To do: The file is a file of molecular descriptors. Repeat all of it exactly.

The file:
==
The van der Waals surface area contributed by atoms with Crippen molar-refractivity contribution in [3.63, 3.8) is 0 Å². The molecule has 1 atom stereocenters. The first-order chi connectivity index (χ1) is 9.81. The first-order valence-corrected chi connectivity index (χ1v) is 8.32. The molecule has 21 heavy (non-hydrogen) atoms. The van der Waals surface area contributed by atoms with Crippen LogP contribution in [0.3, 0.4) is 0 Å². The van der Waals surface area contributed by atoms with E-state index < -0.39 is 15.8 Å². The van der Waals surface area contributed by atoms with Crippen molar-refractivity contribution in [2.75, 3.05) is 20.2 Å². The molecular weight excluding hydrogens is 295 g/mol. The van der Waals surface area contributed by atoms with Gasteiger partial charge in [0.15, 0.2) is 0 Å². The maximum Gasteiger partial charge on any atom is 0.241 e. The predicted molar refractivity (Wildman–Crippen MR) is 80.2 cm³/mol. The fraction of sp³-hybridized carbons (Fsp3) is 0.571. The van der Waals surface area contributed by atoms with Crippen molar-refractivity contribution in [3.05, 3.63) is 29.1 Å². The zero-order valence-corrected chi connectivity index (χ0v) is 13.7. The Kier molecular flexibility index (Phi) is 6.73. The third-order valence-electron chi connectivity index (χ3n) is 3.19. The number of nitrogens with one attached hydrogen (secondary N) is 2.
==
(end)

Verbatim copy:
The van der Waals surface area contributed by atoms with Crippen molar-refractivity contribution in [3.63, 3.8) is 0 Å². The molecule has 1 atom stereocenters. The first-order chi connectivity index (χ1) is 9.81. The first-order valence-corrected chi connectivity index (χ1v) is 8.32. The molecule has 21 heavy (non-hydrogen) atoms. The van der Waals surface area contributed by atoms with Crippen LogP contribution in [0.3, 0.4) is 0 Å². The van der Waals surface area contributed by atoms with E-state index < -0.39 is 15.8 Å². The van der Waals surface area contributed by atoms with Crippen molar-refractivity contribution in [2.75, 3.05) is 20.2 Å². The molecular weight excluding hydrogens is 295 g/mol. The van der Waals surface area contributed by atoms with Gasteiger partial charge in [0.15, 0.2) is 0 Å². The maximum Gasteiger partial charge on any atom is 0.241 e. The predicted molar refractivity (Wildman–Crippen MR) is 80.2 cm³/mol. The fraction of sp³-hybridized carbons (Fsp3) is 0.571. The van der Waals surface area contributed by atoms with Crippen molar-refractivity contribution in [3.05, 3.63) is 29.1 Å². The zero-order valence-corrected chi connectivity index (χ0v) is 13.7. The Kier molecular flexibility index (Phi) is 6.73. The third-order valence-electron chi connectivity index (χ3n) is 3.19. The number of nitrogens with one attached hydrogen (secondary N) is 2.